FRA ANGELICO – ANNUNCIATION OR ON THE PRESENCE

Ak.mal. Petr Veselý / CZ / - visual artist, painter, High School of Art and Design and Higher Vocational School Brno

 

 

Fra Angelico – Annunciation or On the Presence

 

Ak.mal. Petr Veselý / CZ / - visual artist, painter,

High School of Art and Design and Higher Vocational School Brno

 

Fra Angelico, a Dominican monk, born Quido di Pietro. He was born around 1395 and died on 18 February 1455. He was beatified on 3 October 1982 by John Paul II, but was already called Il Beato during his lifetime. Subsequently, he was listed in the Roman Martyrology as the Beatified Giovanni Fiesole, called Angelico. At the same time, he was made the patron saint of artists. (x1)

There are some fifty frescoes by Fra Angelico in the cells, corridors and refectory of the San Marco Monastery in Florence. They date from 1436–1445. One of them is the fresco Annunciation to the Virgin Mary, probably among the first ones made. Fra Angelico made another, larger fresco in the monastery corridor, and also several paintings on wooden boards with the theme of the Annunciation.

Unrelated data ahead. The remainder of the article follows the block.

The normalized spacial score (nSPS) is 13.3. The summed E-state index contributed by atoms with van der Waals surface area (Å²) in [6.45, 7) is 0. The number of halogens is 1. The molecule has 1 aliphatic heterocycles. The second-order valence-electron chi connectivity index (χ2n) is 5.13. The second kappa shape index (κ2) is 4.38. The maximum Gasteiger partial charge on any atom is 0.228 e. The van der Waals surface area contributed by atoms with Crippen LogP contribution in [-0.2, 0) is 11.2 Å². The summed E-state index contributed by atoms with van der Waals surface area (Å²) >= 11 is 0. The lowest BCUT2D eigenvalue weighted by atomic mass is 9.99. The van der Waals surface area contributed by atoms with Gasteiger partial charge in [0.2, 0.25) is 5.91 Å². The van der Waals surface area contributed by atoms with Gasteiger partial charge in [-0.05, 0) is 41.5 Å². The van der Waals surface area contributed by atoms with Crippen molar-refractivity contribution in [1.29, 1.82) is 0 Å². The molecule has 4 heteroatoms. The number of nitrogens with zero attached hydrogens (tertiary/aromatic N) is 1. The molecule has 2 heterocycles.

Our fresco completely lacks traditional attributes associated with the theme, i.e. a white dove as a symbol of the Holy Spirit, a beam of light (present e.g. in Fra Angelico’s panel painting that is today in Prado, Madrid), or a window through which the beam would penetrate; there is neither the scroll with the prophecy of Isaiah (7:14), cited by Luke the Evangelist (1:35), which can be read in the Gospel of Matthew: “Behold, a virgin shall be with child, and shall bring forth a son.” (1:23) For example, the panel with the Annunciation to the Virgin Mary made by the Master of Vyšší Brod also includes a depiction of God the Father, looking on from another world, separated by a kind of trim from the rest of the celestial and earthly space. Zdeněk Neubauer comments: “The world of God lies outside the world, both visible and invisible, in total concealment and separation. God is present in His concealment. ”